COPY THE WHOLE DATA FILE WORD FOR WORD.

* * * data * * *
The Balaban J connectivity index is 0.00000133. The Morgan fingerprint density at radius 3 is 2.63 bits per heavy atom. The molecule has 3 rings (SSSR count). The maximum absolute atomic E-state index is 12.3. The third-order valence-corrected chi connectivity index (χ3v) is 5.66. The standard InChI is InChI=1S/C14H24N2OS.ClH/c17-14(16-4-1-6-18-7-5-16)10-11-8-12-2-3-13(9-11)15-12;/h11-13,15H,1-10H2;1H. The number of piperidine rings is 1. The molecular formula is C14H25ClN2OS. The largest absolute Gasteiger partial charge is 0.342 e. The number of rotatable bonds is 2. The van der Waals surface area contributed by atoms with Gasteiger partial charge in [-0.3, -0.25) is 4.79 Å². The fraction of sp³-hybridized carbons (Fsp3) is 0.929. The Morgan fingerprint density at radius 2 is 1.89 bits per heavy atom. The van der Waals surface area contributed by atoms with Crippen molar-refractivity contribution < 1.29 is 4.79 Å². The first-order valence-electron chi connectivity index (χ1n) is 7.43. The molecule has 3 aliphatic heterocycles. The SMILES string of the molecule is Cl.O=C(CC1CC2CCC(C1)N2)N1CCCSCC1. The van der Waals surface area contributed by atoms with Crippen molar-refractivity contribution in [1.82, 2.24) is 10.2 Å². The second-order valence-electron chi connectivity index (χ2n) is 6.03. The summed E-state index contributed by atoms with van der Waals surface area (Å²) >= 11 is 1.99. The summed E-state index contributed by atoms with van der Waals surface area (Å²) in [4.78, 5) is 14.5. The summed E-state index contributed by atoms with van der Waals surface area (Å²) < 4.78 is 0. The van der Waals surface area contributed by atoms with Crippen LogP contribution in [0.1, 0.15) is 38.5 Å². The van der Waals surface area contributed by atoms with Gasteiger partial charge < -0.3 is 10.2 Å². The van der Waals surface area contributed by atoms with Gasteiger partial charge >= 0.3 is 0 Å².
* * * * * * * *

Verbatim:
The Balaban J connectivity index is 0.00000133. The Morgan fingerprint density at radius 3 is 2.63 bits per heavy atom. The molecule has 3 rings (SSSR count). The maximum absolute atomic E-state index is 12.3. The third-order valence-corrected chi connectivity index (χ3v) is 5.66. The standard InChI is InChI=1S/C14H24N2OS.ClH/c17-14(16-4-1-6-18-7-5-16)10-11-8-12-2-3-13(9-11)15-12;/h11-13,15H,1-10H2;1H. The number of piperidine rings is 1. The molecular formula is C14H25ClN2OS. The largest absolute Gasteiger partial charge is 0.342 e. The number of rotatable bonds is 2. The van der Waals surface area contributed by atoms with Gasteiger partial charge in [-0.3, -0.25) is 4.79 Å². The fraction of sp³-hybridized carbons (Fsp3) is 0.929. The Morgan fingerprint density at radius 2 is 1.89 bits per heavy atom. The van der Waals surface area contributed by atoms with Crippen molar-refractivity contribution < 1.29 is 4.79 Å². The first-order valence-electron chi connectivity index (χ1n) is 7.43. The molecule has 3 aliphatic heterocycles. The SMILES string of the molecule is Cl.O=C(CC1CC2CCC(C1)N2)N1CCCSCC1. The van der Waals surface area contributed by atoms with Crippen molar-refractivity contribution in [1.82, 2.24) is 10.2 Å². The second-order valence-electron chi connectivity index (χ2n) is 6.03. The summed E-state index contributed by atoms with van der Waals surface area (Å²) >= 11 is 1.99. The summed E-state index contributed by atoms with van der Waals surface area (Å²) in [4.78, 5) is 14.5. The summed E-state index contributed by atoms with van der Waals surface area (Å²) < 4.78 is 0. The van der Waals surface area contributed by atoms with Crippen LogP contribution in [0.1, 0.15) is 38.5 Å². The van der Waals surface area contributed by atoms with Gasteiger partial charge < -0.3 is 10.2 Å². The van der Waals surface area contributed by atoms with Gasteiger partial charge >= 0.3 is 0 Å².